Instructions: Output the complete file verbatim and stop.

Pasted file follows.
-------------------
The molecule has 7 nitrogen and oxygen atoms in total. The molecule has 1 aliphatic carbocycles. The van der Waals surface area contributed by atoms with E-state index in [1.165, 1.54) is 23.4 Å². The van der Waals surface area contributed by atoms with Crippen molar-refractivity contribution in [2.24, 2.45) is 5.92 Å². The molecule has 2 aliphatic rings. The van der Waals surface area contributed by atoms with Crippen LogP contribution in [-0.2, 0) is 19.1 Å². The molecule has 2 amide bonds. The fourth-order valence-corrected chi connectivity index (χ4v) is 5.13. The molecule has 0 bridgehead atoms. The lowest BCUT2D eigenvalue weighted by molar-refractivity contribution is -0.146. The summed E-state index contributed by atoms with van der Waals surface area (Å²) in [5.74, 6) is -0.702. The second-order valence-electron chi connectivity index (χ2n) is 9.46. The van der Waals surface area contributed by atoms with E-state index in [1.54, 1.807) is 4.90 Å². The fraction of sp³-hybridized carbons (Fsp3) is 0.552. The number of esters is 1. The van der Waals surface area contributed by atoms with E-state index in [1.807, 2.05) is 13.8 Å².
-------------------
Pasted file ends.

The molecule has 7 nitrogen and oxygen atoms in total. The molecule has 1 aliphatic carbocycles. The van der Waals surface area contributed by atoms with E-state index in [1.165, 1.54) is 23.4 Å². The van der Waals surface area contributed by atoms with Crippen molar-refractivity contribution in [2.24, 2.45) is 5.92 Å². The molecule has 2 aliphatic rings. The van der Waals surface area contributed by atoms with Crippen LogP contribution in [-0.2, 0) is 19.1 Å². The molecule has 2 amide bonds. The fourth-order valence-corrected chi connectivity index (χ4v) is 5.13. The molecule has 0 bridgehead atoms. The lowest BCUT2D eigenvalue weighted by molar-refractivity contribution is -0.146. The summed E-state index contributed by atoms with van der Waals surface area (Å²) in [5.74, 6) is -0.702. The second-order valence-electron chi connectivity index (χ2n) is 9.46. The van der Waals surface area contributed by atoms with E-state index in [1.54, 1.807) is 4.90 Å². The fraction of sp³-hybridized carbons (Fsp3) is 0.552. The number of esters is 1. The van der Waals surface area contributed by atoms with E-state index in [1.807, 2.05) is 13.8 Å².